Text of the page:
It is preferable, but not necessary, that the outer and inner capsules 16, 18 each have a respective portion 40, 42 that is void of liquid. This allows the liquids to expand when subjected to heat during shipping without increasing the pressure of the liquid inside the outer and inner capsules 16, 18 beyond a predetermined pressure level.

While it is preferable that the perforatable section 22 and the self-sealing perforatable section 20 are generally aligned centrally in the cartridge 10, those of skill in the art will appreciate from this disclosure that the general positioning of the perforatable section 22 and the self-sealing perforatable section 20 is not critical to the present invention. Accordingly, the positioning of the self-sealing perforatable section 20 and the perforatable section 22 can be moved rightwardly, leftwardly, inwardly, and outwardly without departing from the scope of the present invention. One important aspect of the perforatable section 22 and the self-sealing perforatable section 20 is that they are generally aligned to allow the perforating tube 48 to perforate both the outer capsule 16 and the inner capsule 18.

While the first preferred embodiment of the cartridge 10 has one inner capsule 18 and one self-sealing perforatable section 20 positioned on the second end 28 of the outer capsule 16, those of skill in the art will appreciate from this disclosure that multiple inner capsules 18 can be positioned proximate to the first end 26 of the outer capsule 20 and multiple self-sealing perforatable sections 20 can be positioned along the second end 28 of the outer capsule 16 to allow users to selectively mix a combination of fluids depending upon the particular mixture desired without departing from the scope of the present invention. Thus, a user would insert the perforating tube 28 into the self-sealing perforatable section 20 that corresponds to the particular inner capsule 18 containing the fluid which the user wishes to mix with the first fluid 12. Thus, the cartridge 10 of the present invention makes it possible to ship multiple fluids and allow a user to select the particular combination that would be mixed at a patient-side location.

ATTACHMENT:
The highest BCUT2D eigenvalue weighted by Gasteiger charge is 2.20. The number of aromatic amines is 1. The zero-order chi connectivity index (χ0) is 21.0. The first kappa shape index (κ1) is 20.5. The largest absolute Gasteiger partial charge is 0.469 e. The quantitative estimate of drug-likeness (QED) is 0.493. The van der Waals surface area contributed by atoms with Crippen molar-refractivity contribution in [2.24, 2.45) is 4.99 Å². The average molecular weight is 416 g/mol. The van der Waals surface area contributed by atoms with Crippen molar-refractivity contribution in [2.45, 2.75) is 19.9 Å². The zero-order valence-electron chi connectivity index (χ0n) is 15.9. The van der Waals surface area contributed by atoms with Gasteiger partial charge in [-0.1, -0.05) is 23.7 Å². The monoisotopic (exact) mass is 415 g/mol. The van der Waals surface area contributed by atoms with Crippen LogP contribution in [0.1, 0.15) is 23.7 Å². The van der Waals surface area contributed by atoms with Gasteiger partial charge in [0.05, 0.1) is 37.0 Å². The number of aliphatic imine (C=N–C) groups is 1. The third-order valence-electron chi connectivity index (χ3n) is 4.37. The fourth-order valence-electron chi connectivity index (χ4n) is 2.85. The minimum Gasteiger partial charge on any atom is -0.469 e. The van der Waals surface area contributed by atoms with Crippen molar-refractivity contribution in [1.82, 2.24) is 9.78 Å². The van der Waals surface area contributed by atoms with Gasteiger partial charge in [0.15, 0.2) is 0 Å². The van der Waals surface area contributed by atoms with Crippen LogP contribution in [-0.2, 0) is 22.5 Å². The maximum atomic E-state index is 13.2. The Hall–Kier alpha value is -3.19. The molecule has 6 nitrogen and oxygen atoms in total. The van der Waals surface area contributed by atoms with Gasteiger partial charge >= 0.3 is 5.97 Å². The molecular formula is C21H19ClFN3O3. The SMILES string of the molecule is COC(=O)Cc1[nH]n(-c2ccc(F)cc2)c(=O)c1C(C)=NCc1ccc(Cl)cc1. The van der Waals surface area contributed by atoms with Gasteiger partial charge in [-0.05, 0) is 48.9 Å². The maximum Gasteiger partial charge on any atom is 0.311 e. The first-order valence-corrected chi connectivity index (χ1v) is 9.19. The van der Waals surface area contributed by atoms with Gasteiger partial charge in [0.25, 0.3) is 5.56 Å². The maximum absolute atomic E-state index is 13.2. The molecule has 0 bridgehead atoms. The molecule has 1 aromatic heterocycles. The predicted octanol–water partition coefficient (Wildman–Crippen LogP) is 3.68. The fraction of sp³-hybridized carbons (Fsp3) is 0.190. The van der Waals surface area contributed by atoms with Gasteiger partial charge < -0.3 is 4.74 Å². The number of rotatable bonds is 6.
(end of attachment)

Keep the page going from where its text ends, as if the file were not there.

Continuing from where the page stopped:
As mentioned above, the cartridge 10 is perforated by a perforating tube 48 which is inserted into the cartridge 10 to remove fluids therefrom. To position the perforating tube 48, it is preferable to insert the cartridge 10 into a base unit 50. The base unit 50 includes a body 52 which has a recess 74 that receives the cartridge 10. The base unit 50 includes a bottom end 76 with a surrounding wall 78 which projects upwardly from the top side of the bottom end 76. The base unit 50 is preferably formed of polyethylene tetrachloride, however, those of ordinary skill in the art will appreciate from this disclosure that any material can be used to form the base unit 50 which has suitable low absorption and anti-corrosive properties.

The wall 78 extends preferably circularly around the perforating tube 48 to correspond to the shape of the cartridge 10. However, those of skill in the art will appreciate from this disclosure that various shapes can be formed about the recess 74 to facilitate the insertion of the cartridge 10 into the recess 74 without departing from the scope of the present invention. The sidewall 78 preferably increases in thickness when moving from the top end of the wall 78 toward the bottom of the wall 78 which causes the recess 74 to taper inwards. This increases the ease with which the cartridge 10 can be properly inserted into the recess 74.